Metastatic carcinoma of the cloaca in a male cockatoo
mary malignant neoplasia of the cloaca is uncommon in psittacines. Carcinoma of the cloaca was diagnosed post mortem in a 23 year old umbrella cockatoo (Cacatua alba) presented for a 6 month history of tenesmus and weight loss. On physical examination, the cockatoo had a red and inflamed cloaca and reduced pectoral muscle mass. Cloacoscopy revealed an ulcerated and inflamed cloaca. A biopsy of the cloaca revealed moderate chronic fibrosing cloacitis and a fecal gram stain did not show any abnormalities. Basic blood work was within normal parameters. The cockatoo was started on a treatment regimen to provide analgesia and decrease inflammation of the cloaca which included oral Lactulose, Gabapentin, Tramadol, Clonadine and a topical mixture composed of 2% Lidocaine, 2-4% Diphenhydramine, and 0.02% Misoprostol. The bird responded to initial medical therapy; however his clinical condition deteriorated after 2 months. He was hospitalized and abnormal laboratory findings included hyperuricemia, hyperphosphatemia, elevated creatinine kinase, and leukocytosis with a left shift. The patient’s condition and blood work did not improve after 5 days of medical therapy which included intraosseous fluid therapy, Allopurinol, Enrofloxacin, Meloxicam, Tramadol, and supportive care. He was euthanized and gross necropsy revealed bilaterally enlarged kidneys. Post mortem histopathology revealed a final diagnosis of carcinoma of the cloaca with metastasis to the liver, kidney, and muscle.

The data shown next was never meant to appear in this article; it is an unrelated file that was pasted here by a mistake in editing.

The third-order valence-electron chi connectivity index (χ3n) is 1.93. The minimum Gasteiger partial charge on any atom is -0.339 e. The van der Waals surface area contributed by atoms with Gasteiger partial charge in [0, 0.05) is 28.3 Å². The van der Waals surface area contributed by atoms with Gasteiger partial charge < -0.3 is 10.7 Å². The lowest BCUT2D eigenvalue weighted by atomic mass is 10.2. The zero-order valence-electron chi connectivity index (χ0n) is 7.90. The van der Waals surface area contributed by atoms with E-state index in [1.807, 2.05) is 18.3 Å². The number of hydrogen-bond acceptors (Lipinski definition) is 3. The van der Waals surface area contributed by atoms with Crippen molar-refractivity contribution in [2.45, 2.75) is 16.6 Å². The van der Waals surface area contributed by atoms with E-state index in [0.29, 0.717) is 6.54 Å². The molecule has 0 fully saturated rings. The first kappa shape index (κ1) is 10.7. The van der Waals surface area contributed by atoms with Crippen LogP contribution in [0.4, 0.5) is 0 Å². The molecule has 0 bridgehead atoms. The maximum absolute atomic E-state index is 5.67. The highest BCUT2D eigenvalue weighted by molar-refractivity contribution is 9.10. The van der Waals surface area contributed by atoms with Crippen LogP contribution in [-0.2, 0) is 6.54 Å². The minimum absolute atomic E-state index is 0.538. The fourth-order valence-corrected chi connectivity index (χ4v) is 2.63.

Senior seminar paperSeminar SF610.1 2013
Cockatoos -- Diseases -- Case studies
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